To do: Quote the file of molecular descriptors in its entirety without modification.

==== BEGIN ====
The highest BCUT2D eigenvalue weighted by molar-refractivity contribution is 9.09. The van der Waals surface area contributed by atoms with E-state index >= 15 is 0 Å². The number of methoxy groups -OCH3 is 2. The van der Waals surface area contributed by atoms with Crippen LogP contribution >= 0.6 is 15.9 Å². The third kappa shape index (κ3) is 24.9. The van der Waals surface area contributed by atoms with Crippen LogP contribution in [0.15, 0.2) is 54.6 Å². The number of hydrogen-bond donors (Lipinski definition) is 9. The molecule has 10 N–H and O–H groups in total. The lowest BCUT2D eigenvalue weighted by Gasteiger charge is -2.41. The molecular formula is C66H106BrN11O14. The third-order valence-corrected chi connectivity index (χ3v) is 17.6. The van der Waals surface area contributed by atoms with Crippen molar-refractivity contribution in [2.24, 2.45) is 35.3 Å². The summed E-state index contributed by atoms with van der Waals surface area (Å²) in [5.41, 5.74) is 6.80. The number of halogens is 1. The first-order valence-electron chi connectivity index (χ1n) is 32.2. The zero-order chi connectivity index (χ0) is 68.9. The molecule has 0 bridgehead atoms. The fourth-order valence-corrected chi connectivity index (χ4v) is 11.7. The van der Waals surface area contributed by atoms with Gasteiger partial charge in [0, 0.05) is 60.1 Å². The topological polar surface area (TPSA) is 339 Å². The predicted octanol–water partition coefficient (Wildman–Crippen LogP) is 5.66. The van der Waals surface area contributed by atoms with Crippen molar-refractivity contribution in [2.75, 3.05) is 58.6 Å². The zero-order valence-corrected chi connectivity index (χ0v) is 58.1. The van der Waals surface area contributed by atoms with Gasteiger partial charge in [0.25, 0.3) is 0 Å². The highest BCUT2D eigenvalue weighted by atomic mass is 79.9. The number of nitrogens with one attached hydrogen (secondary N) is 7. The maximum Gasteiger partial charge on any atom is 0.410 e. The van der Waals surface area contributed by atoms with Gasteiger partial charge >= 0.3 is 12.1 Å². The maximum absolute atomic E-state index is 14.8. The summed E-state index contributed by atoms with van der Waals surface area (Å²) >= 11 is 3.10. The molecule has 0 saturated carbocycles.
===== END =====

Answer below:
The highest BCUT2D eigenvalue weighted by molar-refractivity contribution is 9.09. The van der Waals surface area contributed by atoms with E-state index >= 15 is 0 Å². The number of methoxy groups -OCH3 is 2. The van der Waals surface area contributed by atoms with Crippen LogP contribution >= 0.6 is 15.9 Å². The third kappa shape index (κ3) is 24.9. The van der Waals surface area contributed by atoms with Crippen LogP contribution in [0.15, 0.2) is 54.6 Å². The number of hydrogen-bond donors (Lipinski definition) is 9. The molecule has 10 N–H and O–H groups in total. The lowest BCUT2D eigenvalue weighted by Gasteiger charge is -2.41. The molecular formula is C66H106BrN11O14. The third-order valence-corrected chi connectivity index (χ3v) is 17.6. The van der Waals surface area contributed by atoms with Crippen molar-refractivity contribution in [2.24, 2.45) is 35.3 Å². The summed E-state index contributed by atoms with van der Waals surface area (Å²) in [5.41, 5.74) is 6.80. The number of halogens is 1. The first-order valence-electron chi connectivity index (χ1n) is 32.2. The zero-order chi connectivity index (χ0) is 68.9. The molecule has 0 bridgehead atoms. The fourth-order valence-corrected chi connectivity index (χ4v) is 11.7. The van der Waals surface area contributed by atoms with Gasteiger partial charge in [0, 0.05) is 60.1 Å². The topological polar surface area (TPSA) is 339 Å². The predicted octanol–water partition coefficient (Wildman–Crippen LogP) is 5.66. The van der Waals surface area contributed by atoms with Crippen molar-refractivity contribution in [2.75, 3.05) is 58.6 Å². The zero-order valence-corrected chi connectivity index (χ0v) is 58.1. The van der Waals surface area contributed by atoms with Gasteiger partial charge in [0.25, 0.3) is 0 Å². The highest BCUT2D eigenvalue weighted by atomic mass is 79.9. The number of nitrogens with one attached hydrogen (secondary N) is 7. The maximum Gasteiger partial charge on any atom is 0.410 e. The van der Waals surface area contributed by atoms with Gasteiger partial charge >= 0.3 is 12.1 Å². The maximum absolute atomic E-state index is 14.8. The summed E-state index contributed by atoms with van der Waals surface area (Å²) >= 11 is 3.10. The molecule has 0 saturated carbocycles.